RV can point to the day he left prison in 2019 as the moment his life turned around. He felt like he was at long last in a position to capitalise on the energy and hype that had built around the drill genre in the 12 months he had been away. Fresh out and back in the studio, he was ready to make good on the potential he had been showing throughout a career that dates back almost a decade. However, despite emerging to an audience baying for new music he found the experience bittersweet. “I did a lot of planning and wrote a lot of music but when I got out I had a lot of licensing conditions that meant I couldn’t act on those plans,” he says referencing the Metropolitan Police’s notoriously prohibitive treatment of Black men affiliated with drill music. Despite ending the year charting alongside lifelong friend Headie One with the second instalment of their Drillers and Trappers mixtape series, and releasing his own solo EP Savage, RV’s progress was halted by a stringent parole system which included having to run his lyrics past the police before they were released to the public. “The music I was making was said to be causing trouble but it’s having a career in music that will lead me out of that same trouble,” he says of the catch 22 situation. “You need free reign to make something that could change your life and keep you out of jail forever.”
This, alongside the birth of his first child, was what motivated RV to take a step back in 2020. He spent the year raising his son and living a rapstar lifestyle, eating good food, wearing designer clothes and experiencing a new life of freedom things he had missed out on and knew he had to feed into his music if he was to evolve as an artist. The result is Rico Vondelle, a body of work that not only stays true to RV’s lyrical talents and trademark flow, but also shows that same artistic progression he was so keen to capture. “I’ve been put in a box as a drill rapper but my life has changed so much,” he says. “I’m not doing half the things I used to rap about anymore and I wanted to reflect that. I had to go out and do different things to get inspiration.”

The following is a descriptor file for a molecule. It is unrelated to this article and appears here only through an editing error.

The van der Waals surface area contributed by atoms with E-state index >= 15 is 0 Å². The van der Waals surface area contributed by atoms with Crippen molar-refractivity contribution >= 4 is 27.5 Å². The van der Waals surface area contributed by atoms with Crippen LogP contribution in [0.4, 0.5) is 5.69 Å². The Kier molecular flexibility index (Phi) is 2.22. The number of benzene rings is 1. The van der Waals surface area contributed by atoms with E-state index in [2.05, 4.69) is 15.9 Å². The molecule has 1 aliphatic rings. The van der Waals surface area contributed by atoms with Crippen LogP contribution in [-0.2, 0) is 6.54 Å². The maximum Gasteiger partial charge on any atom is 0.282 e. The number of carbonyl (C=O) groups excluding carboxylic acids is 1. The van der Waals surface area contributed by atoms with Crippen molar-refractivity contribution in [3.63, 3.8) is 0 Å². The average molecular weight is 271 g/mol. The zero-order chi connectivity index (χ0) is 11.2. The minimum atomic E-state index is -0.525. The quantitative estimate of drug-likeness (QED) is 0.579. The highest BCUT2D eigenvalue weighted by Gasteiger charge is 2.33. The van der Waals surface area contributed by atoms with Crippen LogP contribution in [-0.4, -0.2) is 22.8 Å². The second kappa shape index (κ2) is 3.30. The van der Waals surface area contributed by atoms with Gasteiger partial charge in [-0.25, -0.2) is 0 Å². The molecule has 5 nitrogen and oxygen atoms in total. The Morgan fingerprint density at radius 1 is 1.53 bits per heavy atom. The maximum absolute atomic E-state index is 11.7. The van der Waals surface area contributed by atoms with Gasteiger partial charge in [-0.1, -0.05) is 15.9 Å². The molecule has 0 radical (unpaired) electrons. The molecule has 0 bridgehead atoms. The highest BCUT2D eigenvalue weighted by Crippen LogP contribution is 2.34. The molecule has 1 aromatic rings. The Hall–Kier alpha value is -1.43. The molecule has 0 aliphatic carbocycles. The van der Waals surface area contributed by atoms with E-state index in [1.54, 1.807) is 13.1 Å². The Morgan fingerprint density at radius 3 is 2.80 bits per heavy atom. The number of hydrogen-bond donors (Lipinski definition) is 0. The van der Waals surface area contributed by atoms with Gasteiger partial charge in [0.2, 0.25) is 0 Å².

“Back To Back,” a classic RV and Headie One joint, sets the tone for the mixtape. The pair grew up together on Tottenham’s Broadwater Farm Estate and have been rapping together since the days when they’d play old Dipset and 50 Cent albums while telling stories about their lives through rough and ready road rap. Things have changed since those days but the bond is still tight and success hasn’t faded the chemistry the pair have always had. “We haven't gone back to back like we do on that track since 2017,” he says. ““Every time we link up the music gets better and I wanted to give the fans something they have been waiting for.” Elsewhere on the tape RV pulls in guests including Chip, K-Trap, Abra Cadabra and Yxng Bane; offering up a mouth-watering collection of some of the U.K.’s hottest talent.
If leaving prison was the first act of RV’s journey to freedom then the second was a little more theatrical. When he first emerged back in the music world RV would wear a balaclava, a staple item among drillers keen to avoid detection on the scene. Looking back he feels that the point in 2019 when he removed his bally and showed his face to the world was a defining one. “I opened myself up to the world more,” he says. “People knew who I was and it was a big change. I didn’t think it but everything was different from that day.” Facing this new lifestyle, one of freedom, maturity, and growth, is the driving force in RV’s new chapter.
That’s not to say RV isn’t still a savage. The blunt worldplay, one-liners, and brutal sense of humour runs throughout Rico Vondelle. Whether he’s decked out in Off-White in Soho or reflecting on being locked up and missing the birth of his child, RV delivers his bars with no filter. He knows “there’s a savagery behind what I say” but that it’s all about honest storytelling and “finding a balance between being civil and staying true to myself.” It all feeds into telling the world the story of his life. You can see the progress I have made in my personal life in the music that I’m making.”
Progress has been something RV hasn’t always found easy to come by. His story is one of building momentum only to have it interrupted by the authorities: be it his own prison sentences or those of his closest collaborators. “I’ve never had a clean run,” he says. “Every time I have built something up I’ve had to start again.”
This is why he’s so keen to keep progressing and making new music, never staying in the same spot creatively. “I’m privileged that I was able to make it out of that lifestyle,” he admits with the weight of those who weren’t heavy on his shoulders. “Not everyone gets that opportunity and it's on me to keep moving forward. I can’t let the past catch up with me.” Now, with the field at last open in front of him, RV is ready to move forward and reap the benefits of something he’s been building his whole life.